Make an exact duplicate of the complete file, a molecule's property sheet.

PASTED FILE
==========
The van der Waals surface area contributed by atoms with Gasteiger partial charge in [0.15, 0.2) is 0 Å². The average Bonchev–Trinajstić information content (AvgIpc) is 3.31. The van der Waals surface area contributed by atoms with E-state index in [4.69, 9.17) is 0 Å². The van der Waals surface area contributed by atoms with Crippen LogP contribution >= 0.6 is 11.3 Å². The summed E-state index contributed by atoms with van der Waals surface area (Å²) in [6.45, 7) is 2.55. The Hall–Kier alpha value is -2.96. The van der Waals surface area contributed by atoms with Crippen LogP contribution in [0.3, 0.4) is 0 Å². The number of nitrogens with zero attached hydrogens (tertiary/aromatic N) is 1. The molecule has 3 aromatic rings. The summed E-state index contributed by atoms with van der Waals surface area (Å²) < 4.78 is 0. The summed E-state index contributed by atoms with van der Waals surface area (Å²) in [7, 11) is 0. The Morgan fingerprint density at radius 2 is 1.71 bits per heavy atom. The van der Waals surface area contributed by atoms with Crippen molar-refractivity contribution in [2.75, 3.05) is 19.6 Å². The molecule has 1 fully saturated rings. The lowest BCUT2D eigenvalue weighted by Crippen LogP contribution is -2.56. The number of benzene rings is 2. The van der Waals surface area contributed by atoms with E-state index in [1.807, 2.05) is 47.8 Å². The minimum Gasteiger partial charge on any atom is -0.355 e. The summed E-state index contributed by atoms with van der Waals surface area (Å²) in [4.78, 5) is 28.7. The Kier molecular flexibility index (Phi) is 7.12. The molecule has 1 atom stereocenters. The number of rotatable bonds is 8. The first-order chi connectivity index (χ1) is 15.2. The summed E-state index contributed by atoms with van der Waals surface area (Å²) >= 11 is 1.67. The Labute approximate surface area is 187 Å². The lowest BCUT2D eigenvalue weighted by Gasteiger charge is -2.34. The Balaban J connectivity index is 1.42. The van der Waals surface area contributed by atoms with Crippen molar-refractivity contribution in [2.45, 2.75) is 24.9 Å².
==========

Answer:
The van der Waals surface area contributed by atoms with Gasteiger partial charge in [0.15, 0.2) is 0 Å². The average Bonchev–Trinajstić information content (AvgIpc) is 3.31. The van der Waals surface area contributed by atoms with E-state index in [4.69, 9.17) is 0 Å². The van der Waals surface area contributed by atoms with Crippen LogP contribution >= 0.6 is 11.3 Å². The summed E-state index contributed by atoms with van der Waals surface area (Å²) in [6.45, 7) is 2.55. The Hall–Kier alpha value is -2.96. The van der Waals surface area contributed by atoms with Crippen LogP contribution in [0.3, 0.4) is 0 Å². The number of nitrogens with zero attached hydrogens (tertiary/aromatic N) is 1. The molecule has 3 aromatic rings. The summed E-state index contributed by atoms with van der Waals surface area (Å²) < 4.78 is 0. The summed E-state index contributed by atoms with van der Waals surface area (Å²) in [7, 11) is 0. The Morgan fingerprint density at radius 2 is 1.71 bits per heavy atom. The van der Waals surface area contributed by atoms with Crippen molar-refractivity contribution in [2.75, 3.05) is 19.6 Å². The molecule has 1 fully saturated rings. The lowest BCUT2D eigenvalue weighted by Crippen LogP contribution is -2.56. The number of benzene rings is 2. The van der Waals surface area contributed by atoms with E-state index in [1.807, 2.05) is 47.8 Å². The minimum Gasteiger partial charge on any atom is -0.355 e. The summed E-state index contributed by atoms with van der Waals surface area (Å²) in [4.78, 5) is 28.7. The Kier molecular flexibility index (Phi) is 7.12. The molecule has 1 atom stereocenters. The number of rotatable bonds is 8. The first-order chi connectivity index (χ1) is 15.2. The summed E-state index contributed by atoms with van der Waals surface area (Å²) >= 11 is 1.67. The Labute approximate surface area is 187 Å². The lowest BCUT2D eigenvalue weighted by Gasteiger charge is -2.34. The Balaban J connectivity index is 1.42. The van der Waals surface area contributed by atoms with Crippen molar-refractivity contribution in [2.45, 2.75) is 24.9 Å².